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Ontario's Dirty Secrets

Five coal-fired power plants run by Ontario Power Generation (formerly Ontario Hydro) generate as much air pollution as five million cars – tens of thousands of tonnes of smog-causing nitrogen oxides and sulphur dioxide as well as millions of tonnes of greenhouse gases that contribute to climate-change problems.

In fact, Ontario Power Generation runs North America’s biggest coal-fired power plant – the Nanticoke Station on Lake Erie. It’s not something we should be proud of.

The government of Ontario has announced a new system of trading pollution credits that will allow Ontario Power to actually pump out more of these smog-causing pollutants instead of taking steps to seriously reduce these health hazards. These new rules will also open the door to importing dirty power from the U.S. – at the cost of our health and our children’s health.

The following is an excerpt from the May 17, 2000 Hansard for the Ontario Legislature with regard to Ontario Power Generation and Lakeview coal-fired power plant.

Mr Dalton McGuinty (Leader of the Opposition): My first question is for the Premier. I have in my hand a copy of a document recently filed by Ontario Power Generation with the Ontario Securities Commission. It tells us a couple of things about the president. It tells us that his salary last year was $1.7 million. It also provides that he's entitled to a long-term incentive plan package of $843,500 if he helps bring about corporate results, which you and I both know to mean corporate profits.

I'll tell you what I'm concerned about. The president and others at Ontario Power Generation are considering the sale of the Lakeview coal-fired power plant. If they sell it as is, they'll make more money. If they place a condition on it that there be a conversion program put in place to convert from dirty coal-fired to cleaner natural gas-fired, they're going to make less money. What we have in place here is a perverse incentive plan that rewards the president for selling a dirtier plant and punishes him if he sells a cleaner plant. Do you approve, Premier, of this perverse incentive program?

Hon Michael D. Harris (Premier): Yes, Mr Speaker. Mr McGuinty: Premier, I can't believe you understood what I said. I can't believe you said here today on behalf of the people of Ontario, but most particularly on behalf of the people living in the GTA, who will be exposed to the pollution coming from a coal-fired plant, that you think this is a good idea — because that's exactly what you just said. If this plant is sold as is, the poisonous air pollution emanating from Lakeview would be like adding a million cars to the GTA. We have in place an incentive plan that rewards not only the president but other officers. It rewards the directing mind in a perverse way. It says you will make more money if you sell this plant as is, but on the other hand, if you place a condition on it that makes it safer for the people living in the GTA, then you're going to make less money. I will ask you one more time, Premier, do you approve of this perverse incentive package?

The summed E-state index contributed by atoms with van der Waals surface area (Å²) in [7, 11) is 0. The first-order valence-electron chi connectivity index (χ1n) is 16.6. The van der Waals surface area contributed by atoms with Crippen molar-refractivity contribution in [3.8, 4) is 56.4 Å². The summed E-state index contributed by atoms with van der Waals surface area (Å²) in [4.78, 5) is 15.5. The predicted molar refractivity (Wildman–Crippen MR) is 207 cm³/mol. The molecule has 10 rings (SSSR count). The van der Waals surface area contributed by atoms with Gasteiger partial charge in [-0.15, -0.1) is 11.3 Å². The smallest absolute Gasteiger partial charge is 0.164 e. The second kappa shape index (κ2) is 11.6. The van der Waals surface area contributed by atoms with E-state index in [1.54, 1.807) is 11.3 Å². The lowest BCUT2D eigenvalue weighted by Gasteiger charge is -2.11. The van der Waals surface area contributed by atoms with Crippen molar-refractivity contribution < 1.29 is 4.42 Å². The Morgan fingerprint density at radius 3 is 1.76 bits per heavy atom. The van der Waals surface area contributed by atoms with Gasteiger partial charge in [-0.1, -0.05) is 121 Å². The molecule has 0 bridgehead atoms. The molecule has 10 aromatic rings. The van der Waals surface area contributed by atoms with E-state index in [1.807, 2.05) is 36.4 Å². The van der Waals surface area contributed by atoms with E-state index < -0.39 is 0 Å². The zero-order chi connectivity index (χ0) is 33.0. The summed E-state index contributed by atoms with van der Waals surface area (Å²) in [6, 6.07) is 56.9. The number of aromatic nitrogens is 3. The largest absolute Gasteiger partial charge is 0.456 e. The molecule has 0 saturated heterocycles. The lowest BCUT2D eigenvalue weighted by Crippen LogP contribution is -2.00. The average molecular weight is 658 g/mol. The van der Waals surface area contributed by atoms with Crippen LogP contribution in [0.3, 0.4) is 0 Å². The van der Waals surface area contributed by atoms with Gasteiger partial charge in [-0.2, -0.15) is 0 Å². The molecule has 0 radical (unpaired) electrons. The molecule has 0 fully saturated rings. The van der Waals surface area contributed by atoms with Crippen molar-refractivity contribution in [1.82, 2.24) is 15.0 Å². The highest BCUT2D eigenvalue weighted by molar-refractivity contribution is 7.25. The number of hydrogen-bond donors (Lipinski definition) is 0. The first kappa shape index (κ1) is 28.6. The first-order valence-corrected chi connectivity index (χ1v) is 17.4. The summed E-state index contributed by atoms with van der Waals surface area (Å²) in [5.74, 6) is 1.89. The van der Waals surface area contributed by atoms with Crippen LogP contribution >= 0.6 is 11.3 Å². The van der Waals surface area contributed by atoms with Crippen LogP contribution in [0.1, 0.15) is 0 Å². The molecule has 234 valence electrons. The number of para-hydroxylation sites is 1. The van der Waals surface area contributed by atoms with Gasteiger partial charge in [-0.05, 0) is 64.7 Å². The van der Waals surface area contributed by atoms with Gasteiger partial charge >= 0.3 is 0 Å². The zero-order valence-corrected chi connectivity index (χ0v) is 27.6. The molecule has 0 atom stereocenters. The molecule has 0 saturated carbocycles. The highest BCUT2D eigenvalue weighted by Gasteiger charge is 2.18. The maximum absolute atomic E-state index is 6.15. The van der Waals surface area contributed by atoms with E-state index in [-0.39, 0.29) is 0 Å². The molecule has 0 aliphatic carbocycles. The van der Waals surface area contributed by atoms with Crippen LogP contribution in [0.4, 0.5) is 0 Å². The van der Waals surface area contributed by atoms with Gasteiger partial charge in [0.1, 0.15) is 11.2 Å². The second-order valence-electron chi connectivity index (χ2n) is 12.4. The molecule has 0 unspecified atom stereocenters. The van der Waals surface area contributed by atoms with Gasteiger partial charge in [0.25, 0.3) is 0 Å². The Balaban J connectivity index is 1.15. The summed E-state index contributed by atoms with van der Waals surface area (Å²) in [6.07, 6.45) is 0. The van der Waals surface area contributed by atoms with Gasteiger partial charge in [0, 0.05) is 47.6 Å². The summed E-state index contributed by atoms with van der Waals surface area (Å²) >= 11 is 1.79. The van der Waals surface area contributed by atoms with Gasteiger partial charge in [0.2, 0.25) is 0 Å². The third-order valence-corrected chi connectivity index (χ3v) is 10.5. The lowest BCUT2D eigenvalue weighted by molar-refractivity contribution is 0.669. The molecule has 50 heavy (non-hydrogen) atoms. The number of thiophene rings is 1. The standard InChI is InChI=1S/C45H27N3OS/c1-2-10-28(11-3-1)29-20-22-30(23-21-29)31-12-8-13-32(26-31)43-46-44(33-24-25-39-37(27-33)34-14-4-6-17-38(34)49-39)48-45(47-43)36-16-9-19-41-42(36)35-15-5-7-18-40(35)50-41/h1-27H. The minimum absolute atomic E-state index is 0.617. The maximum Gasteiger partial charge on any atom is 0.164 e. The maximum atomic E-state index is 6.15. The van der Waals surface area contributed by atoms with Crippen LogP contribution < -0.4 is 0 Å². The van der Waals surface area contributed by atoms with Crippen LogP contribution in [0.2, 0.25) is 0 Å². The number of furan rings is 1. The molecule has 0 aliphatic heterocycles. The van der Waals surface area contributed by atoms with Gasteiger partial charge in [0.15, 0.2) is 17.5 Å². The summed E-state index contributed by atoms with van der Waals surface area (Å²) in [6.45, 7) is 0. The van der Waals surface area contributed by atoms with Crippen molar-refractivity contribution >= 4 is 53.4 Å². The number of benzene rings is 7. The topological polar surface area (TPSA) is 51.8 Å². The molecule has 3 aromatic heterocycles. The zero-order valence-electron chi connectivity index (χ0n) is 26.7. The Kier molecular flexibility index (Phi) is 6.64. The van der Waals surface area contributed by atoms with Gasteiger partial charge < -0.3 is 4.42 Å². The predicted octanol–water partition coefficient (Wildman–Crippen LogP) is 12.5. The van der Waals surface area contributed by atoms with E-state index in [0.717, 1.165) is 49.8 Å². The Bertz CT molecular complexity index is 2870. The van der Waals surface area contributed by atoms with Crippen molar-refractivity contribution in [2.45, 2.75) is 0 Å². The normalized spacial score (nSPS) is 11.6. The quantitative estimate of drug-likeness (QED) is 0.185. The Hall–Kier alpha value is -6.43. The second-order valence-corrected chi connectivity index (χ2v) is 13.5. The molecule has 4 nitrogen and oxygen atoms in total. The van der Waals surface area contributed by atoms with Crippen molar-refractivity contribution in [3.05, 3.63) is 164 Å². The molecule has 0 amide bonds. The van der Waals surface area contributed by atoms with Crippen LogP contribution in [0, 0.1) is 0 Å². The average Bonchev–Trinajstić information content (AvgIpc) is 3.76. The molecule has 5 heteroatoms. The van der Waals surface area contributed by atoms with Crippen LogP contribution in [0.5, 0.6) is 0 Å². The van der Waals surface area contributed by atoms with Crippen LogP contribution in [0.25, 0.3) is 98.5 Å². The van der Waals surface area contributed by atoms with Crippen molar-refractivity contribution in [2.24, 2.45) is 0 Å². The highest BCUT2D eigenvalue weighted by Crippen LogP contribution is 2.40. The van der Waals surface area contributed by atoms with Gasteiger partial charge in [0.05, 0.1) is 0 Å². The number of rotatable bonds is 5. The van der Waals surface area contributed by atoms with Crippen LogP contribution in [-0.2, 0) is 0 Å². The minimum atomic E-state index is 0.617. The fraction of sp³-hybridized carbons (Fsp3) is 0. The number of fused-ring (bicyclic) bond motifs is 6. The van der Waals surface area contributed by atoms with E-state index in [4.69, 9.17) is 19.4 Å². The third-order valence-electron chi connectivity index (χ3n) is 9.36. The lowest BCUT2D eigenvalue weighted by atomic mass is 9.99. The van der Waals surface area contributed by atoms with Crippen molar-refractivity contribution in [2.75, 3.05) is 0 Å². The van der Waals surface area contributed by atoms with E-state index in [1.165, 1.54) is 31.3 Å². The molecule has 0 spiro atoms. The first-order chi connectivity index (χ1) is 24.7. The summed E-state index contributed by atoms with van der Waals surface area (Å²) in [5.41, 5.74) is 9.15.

Hon Mr Harris: Yes, Mr Speaker

Mr McGuinty: Let's take a look at your record now, Premier. We are the second-worst polluter today in North America. Doctors tell us that air pollution is killing 1,800 Ontarians every year. We also know that air pollution costs our health system over $1 billion every year. You are the only shareholder in Ontario Power Generation; the government is the only shareholder. As the special shareholder, I am sure that you would want this company to act in a socially responsible manner. That means you will not permit this incentive package to continue. As Premier for all of Ontario and as somebody who is presumably committed to our health, you will not allow this package to stand. Premier, tell me you misspoke yourself the first two times. You've had an opportunity to reconsider. You're going to stand up, you're going to do the right thing and you're going to disagree with this incentive package.

Hon Mr Harris: So far in the first two questions I've said yes and yes. It's pretty hard to say I misspoke myself. I'm very supportive of the incentive plan that we have put before our senior people in our bureaucracy and the incentive with the CEO of Ontario Hydro. It has led to unprecedented debt reduction that you were never able to achieve when you were in charge, or that the NDP were ever able to achieve, of about $3 billion over the last two years. As well, the incentive package has equal weight on environmental incentives as it does on the dollar incentive. Finally, it is not up to Ontario Hydro to give us environmental conditions; it's up to the Minister of the Environment, who said there will be no sale of the Lakeview plant as a coal-burning facility. That's not a Hydro decision.

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